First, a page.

Nonlinear editing has had a tremendous impact on the film industry. It has smoothed out the editing process, making things quicker, and saving the editor (well the editor’s assistant anyway) hours of time spent pouring through spools of the wrong footage before getting to the clips he actually wanted.
We're back to take you through the final part of our Post-Production Glossary. These are all the terms you need to know as an editor, or as someone working in the Post process. If you're just starting out, it's a good guide to get you started on all that you need to know and be aware of.
When it comes to editing...there’s a lot of ground to cover. There are just so many aspects to the craft of post-production, that new people trying to get into it can easily find themselves lost and disinterested. To help this out, there are a plethora of instructional videos out there on the internet. Still, there are certain technical terms and jargon that you may not fully understand. Thus, even with help from a tutorial, you may find yourself lost in the lingo and still struggle to stay on top. That’s where we come in, and I’m laying down the top terms you’ll need to know when it comes to Post-Production.
Editing, in and of itself, is a craft that requires a lot of work to get right. The editor's job is hard enough as it is, but the easiest way to make things harder, is by editing a project you developed and directed yourself. Sometimes it's unavoidable, so we're here to explain the pitfalls of such a practice, and some tricks be successful with it...if you have to.
Director’s and editors have to be able to work together for a movie to really come together. Sometimes it’s not an easy relationship though, and director’s can find themselves alienating the editor. In order to avoid that, TMP has developed this article as a way to help directors out in learning the best ways to work with your editor.
A word to the wise. This is mostly for the indie/low-budget filmmakers. Trying this in the big studio world, more than likely won’t help you out.
We here at Cinelinx are obviously always trying to highlight the best that filmmakers like ourselves have to offer. Today that comes in the form of a very awesome trailer, mashed together from a multitude of films. This is what impresses me most about some of these trailers. They take scenes from several different films, but manage to mesh them together in order to form a cohesive story, which works visually as well. These things truly showcase the power of video editing and this particular video is made more awesome by the fact that it's for Ender's Game.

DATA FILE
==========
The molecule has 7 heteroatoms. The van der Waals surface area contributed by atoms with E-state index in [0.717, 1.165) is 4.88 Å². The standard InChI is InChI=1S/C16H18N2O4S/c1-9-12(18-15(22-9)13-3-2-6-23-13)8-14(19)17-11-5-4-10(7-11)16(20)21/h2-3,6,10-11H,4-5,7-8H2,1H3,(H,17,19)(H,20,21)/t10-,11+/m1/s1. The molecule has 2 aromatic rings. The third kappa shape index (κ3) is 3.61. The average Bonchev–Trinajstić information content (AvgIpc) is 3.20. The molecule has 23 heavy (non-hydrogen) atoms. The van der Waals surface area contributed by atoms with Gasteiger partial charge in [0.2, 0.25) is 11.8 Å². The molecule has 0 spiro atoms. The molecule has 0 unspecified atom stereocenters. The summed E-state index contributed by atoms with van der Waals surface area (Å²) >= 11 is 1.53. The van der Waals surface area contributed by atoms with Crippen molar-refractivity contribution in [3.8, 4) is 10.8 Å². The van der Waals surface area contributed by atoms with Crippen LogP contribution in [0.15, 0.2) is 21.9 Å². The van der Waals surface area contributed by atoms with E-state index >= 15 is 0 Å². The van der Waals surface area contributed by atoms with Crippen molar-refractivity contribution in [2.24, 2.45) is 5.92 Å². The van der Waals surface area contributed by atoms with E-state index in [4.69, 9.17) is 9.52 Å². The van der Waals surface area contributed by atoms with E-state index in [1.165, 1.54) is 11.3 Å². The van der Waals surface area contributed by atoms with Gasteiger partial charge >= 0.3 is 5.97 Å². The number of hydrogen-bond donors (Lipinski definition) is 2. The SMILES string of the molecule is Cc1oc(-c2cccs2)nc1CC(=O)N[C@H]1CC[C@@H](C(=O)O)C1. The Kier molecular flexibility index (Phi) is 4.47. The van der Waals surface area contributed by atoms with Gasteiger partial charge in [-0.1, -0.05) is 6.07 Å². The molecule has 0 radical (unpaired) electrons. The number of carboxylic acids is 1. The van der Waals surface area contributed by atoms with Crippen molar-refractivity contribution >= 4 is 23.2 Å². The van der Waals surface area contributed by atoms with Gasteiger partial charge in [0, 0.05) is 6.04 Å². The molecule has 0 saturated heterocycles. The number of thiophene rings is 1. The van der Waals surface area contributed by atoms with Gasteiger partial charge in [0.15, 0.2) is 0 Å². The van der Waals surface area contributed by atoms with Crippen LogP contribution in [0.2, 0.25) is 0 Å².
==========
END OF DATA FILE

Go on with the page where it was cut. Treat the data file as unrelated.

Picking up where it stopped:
Breaking into the world of post-production can seem fairly daunting at first. While taking on all the technology can be intimidating, so can the terms and concepts that go into the post-production process. While there are a plethora of tutorial videos and guides on the internet, technical jargon or terms could keep you from fully utilizing those resources to their full potential. Thus, we here at TMP have created the post-production glossary!
An all new web-based service is offering to take your un-edited videos and do it all for you, automatically by a computer and ready to share with the world in only a matter of minutes. Maybe next they'll shoot it and everything for you too!
YouTube has created a new place for filmmakers (and annoying people) to explore and expand their work. This is especially true for video editors and one of my favorite things to look up on the Tube are movie trailer mash-ups. Editors take the soundtrack from a popular movie trailer, but use a totally unrelated film for the footage. What's left is something incredibly creative and often wildly funny. Some are simply amazing and makes you wish whoever created it isn't simply wasting his time at home on these things, while others look like a teenager got a hold of Windows Movie Maker. Today I've decided to share with you what I feel to be the 10 best movie trailer mash-ups.